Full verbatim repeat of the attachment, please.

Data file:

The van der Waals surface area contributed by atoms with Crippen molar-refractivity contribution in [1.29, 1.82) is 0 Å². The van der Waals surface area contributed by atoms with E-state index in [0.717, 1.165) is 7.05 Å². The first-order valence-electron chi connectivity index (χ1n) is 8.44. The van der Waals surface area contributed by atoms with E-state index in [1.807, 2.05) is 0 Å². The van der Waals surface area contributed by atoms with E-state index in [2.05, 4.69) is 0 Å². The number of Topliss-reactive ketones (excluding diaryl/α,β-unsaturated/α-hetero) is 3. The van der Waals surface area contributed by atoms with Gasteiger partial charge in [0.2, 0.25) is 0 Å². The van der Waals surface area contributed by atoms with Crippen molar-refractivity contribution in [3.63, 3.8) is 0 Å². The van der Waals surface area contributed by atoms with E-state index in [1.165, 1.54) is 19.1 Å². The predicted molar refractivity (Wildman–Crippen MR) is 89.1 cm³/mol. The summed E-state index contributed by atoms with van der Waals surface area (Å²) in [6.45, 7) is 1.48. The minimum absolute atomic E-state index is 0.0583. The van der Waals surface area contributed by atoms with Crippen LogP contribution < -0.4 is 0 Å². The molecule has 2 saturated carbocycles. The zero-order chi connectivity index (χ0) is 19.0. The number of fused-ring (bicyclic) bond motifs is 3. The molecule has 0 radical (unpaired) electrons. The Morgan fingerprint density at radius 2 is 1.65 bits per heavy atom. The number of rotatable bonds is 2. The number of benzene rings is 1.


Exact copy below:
The van der Waals surface area contributed by atoms with Crippen molar-refractivity contribution in [1.29, 1.82) is 0 Å². The van der Waals surface area contributed by atoms with E-state index in [0.717, 1.165) is 7.05 Å². The first-order valence-electron chi connectivity index (χ1n) is 8.44. The van der Waals surface area contributed by atoms with E-state index in [1.807, 2.05) is 0 Å². The van der Waals surface area contributed by atoms with E-state index in [2.05, 4.69) is 0 Å². The number of Topliss-reactive ketones (excluding diaryl/α,β-unsaturated/α-hetero) is 3. The van der Waals surface area contributed by atoms with Gasteiger partial charge in [0.2, 0.25) is 0 Å². The van der Waals surface area contributed by atoms with Crippen molar-refractivity contribution in [3.63, 3.8) is 0 Å². The van der Waals surface area contributed by atoms with E-state index in [1.165, 1.54) is 19.1 Å². The predicted molar refractivity (Wildman–Crippen MR) is 89.1 cm³/mol. The summed E-state index contributed by atoms with van der Waals surface area (Å²) in [6.45, 7) is 1.48. The minimum absolute atomic E-state index is 0.0583. The van der Waals surface area contributed by atoms with Crippen LogP contribution < -0.4 is 0 Å². The molecule has 2 saturated carbocycles. The zero-order chi connectivity index (χ0) is 19.0. The number of fused-ring (bicyclic) bond motifs is 3. The molecule has 0 radical (unpaired) electrons. The Morgan fingerprint density at radius 2 is 1.65 bits per heavy atom. The number of rotatable bonds is 2. The number of benzene rings is 1.